Expert Elites Discuss Autodesk Construction Cloud


by Donnia Tabor-Hanson


Hey everyone! My name is Donnia Tabor-Hanson, and I'm an Autodesk Expert Elite based out of Tennessee. Where I work, we have been successfully using Autodesk Construction Cloud for years. Let me tell you our story of how we get started with a project setup through the use of ACC.


Everyone needs a process set in place for setting up a project in the cloud. You could use a spreadsheet, Survey Monkey, Google Docs, ticket system, or any other of the many possibilities that can be used to put information in for the Account Administrator(s) setting up the projects to use. The Account Administrator could be a team, one person, or several teammates following the same procedures in setting up a project. Next is setting up a project template in ACC.


You do not want to be individually adding project folders to each project. So, when planning the folders, look into how you want to share files within and/or outside your internal team. Your Administrator(s) will be able to set up templates as you need them. You may have one overall company template, or, you might have templates based on project types. (For example, your multi-family team may need fewer folders than your hospital team). If you know who will be on all projects, set up the members in the template(s). These may be other admins or your BIM Manager. You can also set permissions for different member types. Some may have only viewing permissions, while others can work on the projects. Admins will define folders for the template to use. Each should be well-named for clarity. An admin can add any sub-folders to the template as required. Someone should add documentation for directions of use should be added in the template. Maybe set up a folder for “Template Administration” to hold information everyone should learn about during training on the ACC template.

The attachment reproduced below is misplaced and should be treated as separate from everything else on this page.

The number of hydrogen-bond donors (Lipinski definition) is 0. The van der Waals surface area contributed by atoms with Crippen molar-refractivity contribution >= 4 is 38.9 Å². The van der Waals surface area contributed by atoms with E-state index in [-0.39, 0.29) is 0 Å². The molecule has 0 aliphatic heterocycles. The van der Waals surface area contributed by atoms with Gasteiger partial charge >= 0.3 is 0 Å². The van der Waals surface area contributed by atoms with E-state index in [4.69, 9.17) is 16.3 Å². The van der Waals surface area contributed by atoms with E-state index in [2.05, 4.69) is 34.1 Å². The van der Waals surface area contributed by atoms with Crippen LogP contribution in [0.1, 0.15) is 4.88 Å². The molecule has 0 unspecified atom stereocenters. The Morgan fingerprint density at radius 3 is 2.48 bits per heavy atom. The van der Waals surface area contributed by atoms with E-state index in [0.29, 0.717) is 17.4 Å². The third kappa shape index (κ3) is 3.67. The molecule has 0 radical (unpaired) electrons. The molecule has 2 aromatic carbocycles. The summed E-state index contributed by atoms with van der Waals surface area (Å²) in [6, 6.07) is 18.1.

Having a template sets you up for success when getting started. To get a project started where I work, someone fills out a form that sends a Design Technology Services, or DTS, ticket to our system. All the information we need to create the project is in the form including project name, address, number, type of project, time zone, start and end dates, project lead, teammates’ names for the project, stakeholders’ names, and email addresses. Now, teammates can start adding files and projects to the ACC project.


Our success in using ACC has shown that it can solve previous problems frequently occurring on projects. Some of these issues could occur when a teammate saves the file to their computer, and others cannot access it, not that it doesn’t happen occasionally. We found collaboration with contractors more successful by inviting them to our projects. We can limit their access using permissions to some folders so there is no fear of them getting into our project. We can place a copy of our project in a folder for their access or share the live project with limited permissions. Many of these choices relate to the relationship between my team and the contractors. Setup and consistency are key to making it work.